SANTA ANA, Calif. - The number of coronavirus cases in Orange County increased by 107 Wednesday, with three new deaths reported, bringing the number of cases to 606 and the death toll to 10.
Despite the increase in cases, the number of people hospitalized dropped from 94 to 67, while the number of patients in intensive care fell from 46 to 31.
Of the county's cases, 39% are between the ages of 45 and 64, 17% are between 35 and 44, 16% are between 25 and 34, 11% are between 18 and 24, and 17% are over 65. One patient is described as a child, but an exact age and gender were not released.
Men make up 56% of the county's cases.
Of the patients who have died of complications from COVID-19, six were 65 or older, two were 25 to 34, one was 35 to 44, and one was 45 to 64. The first death in Orange County was reported last Tuesday. Five of the people who died were female, and five were male.
As of Wednesday, 7,271 people have been tested for COVID-19 in the county. Officials said they currently have enough tests for 1,286 people.
Orange County Supervisor Andrew Do on Tuesday implored residents to stay at home as much as possible to stem the tide of the pandemic.
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"Social distancing and isolation is no longer a debate," Do said.
Stay-at-home orders in other countries have lessened the spread of the disease, Do said, adding that Orange County residents might not know for weeks or months how effective their efforts have been. "But we can do more than hope for the best," he said.
Do noted he received multiple text messages and photos of large groups of people gathering last weekend in violation of the social distancing recommendations.
"I have even heard of people hosting coronavirus parties," Do said.
"Stop it. ... Don't make play dates. Don't go see your cousin. ... Just don't."
Do pointed out that "just because you don't feel sick doesn't mean you're not sick," referring to the incubation period of the virus before symptoms flare up.
Two new cases were reported in Orange County's jails on Monday, bringing the total number of men who have tested positive for coronavirus in custody to five, according to Sheriff Don Barnes.
Between Friday and Monday, about 130 inmates were released early to make room in the jail for an expected surge in cases. Forty-three of those inmates were designated at risk because of their age or health, and the rest had 10 days or less remaining on their sentences. Barnes said he would consider releasing inmates with up to 60 days remaining on their sentences if more beds are needed in the jails.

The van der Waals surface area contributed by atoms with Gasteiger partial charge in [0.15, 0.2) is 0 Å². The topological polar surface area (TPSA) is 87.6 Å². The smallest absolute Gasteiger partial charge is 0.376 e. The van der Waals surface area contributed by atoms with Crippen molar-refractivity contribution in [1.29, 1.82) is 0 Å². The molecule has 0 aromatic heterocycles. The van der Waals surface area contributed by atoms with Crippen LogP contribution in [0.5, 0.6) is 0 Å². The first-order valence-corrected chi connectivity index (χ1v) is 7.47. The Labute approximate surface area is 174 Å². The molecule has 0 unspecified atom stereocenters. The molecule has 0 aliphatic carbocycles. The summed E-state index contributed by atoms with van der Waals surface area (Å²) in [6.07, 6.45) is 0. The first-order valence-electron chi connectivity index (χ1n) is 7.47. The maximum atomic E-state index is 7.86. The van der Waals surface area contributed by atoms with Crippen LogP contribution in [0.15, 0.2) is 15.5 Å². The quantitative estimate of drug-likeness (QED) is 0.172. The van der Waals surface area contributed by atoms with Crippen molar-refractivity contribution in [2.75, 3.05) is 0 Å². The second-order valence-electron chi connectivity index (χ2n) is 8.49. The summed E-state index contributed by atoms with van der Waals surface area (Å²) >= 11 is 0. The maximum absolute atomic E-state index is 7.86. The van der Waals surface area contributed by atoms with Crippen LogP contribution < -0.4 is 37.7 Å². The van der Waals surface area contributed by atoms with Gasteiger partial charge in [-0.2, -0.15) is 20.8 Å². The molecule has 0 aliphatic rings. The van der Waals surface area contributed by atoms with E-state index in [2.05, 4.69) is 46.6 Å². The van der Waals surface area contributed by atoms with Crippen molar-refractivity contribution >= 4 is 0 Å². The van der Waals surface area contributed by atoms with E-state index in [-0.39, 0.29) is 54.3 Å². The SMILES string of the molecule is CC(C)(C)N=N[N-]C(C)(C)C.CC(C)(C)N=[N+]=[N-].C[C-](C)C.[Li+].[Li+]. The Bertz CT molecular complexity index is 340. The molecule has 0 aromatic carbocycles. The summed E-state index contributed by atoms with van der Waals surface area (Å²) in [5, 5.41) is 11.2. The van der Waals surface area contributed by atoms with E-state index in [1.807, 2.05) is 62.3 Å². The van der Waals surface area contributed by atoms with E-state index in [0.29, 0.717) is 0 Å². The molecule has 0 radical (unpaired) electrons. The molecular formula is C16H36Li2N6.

Another 162 inmates were released Tuesday, with 21 considered especially vulnerable because of age or health, sheriff's Cmdr. Joe Balicki told the Orange County Board of Supervisors.
Since March 1, the jails are down 1,000 inmates, Balicki said.
According to sheriff's officials, that's the lowest the jail population has been in more than a decade.
Ten inmates are in "medical isolation" because they have symptoms associated with COVID-19, Balicki said, and 193 are in quarantine because they came into contact with others who tested positive.
Several staff members have been sent home with flu-like symptoms, but they have all tested negative for coronavirus, Balicki said.
Plaintiffs in a federal lawsuit alleging a variety of issues in Orange County's jails filed a motion in federal court Monday seeking to have more inmates released.
Officials with the city of Anaheim reported two employees at the homeless shelter run by the city and the Salvation Army tested positive for cornavirus on Monday, but none of the residents have tested positive so far.
Irvine has the most cases in the county with 57. Anaheim has 56 and Newport Beach has 54.
Other cities with the most cases include Huntington Beach with 39, Santa Ana with 36 and San Clemente with 30.
Orange County Public Health Director David Souleles said Tuesday there are enough hospital beds to handle patients because elective surgeries have been rescheduled, but that could change when an expected surge of patients happens.
It's possible the state may use the recently shuttered Fairview Developmental Center and the Orange County Fairgrounds to house patients, officials in Costa Mesa said. Last month, Costa Mesa officials vigorously resisted a plan to house COVID-19 patients from a cruise ship at Fairview.
The County Health Officer, Dr. Nichole Quick, said Monday the county is "still far from meeting the need" for personal protection equipment for first responders and healthcare professionals.
Quick discouraged visiting senior citizens, who are most at risk from coronavirus, in retirement communities and nursing homes in the county.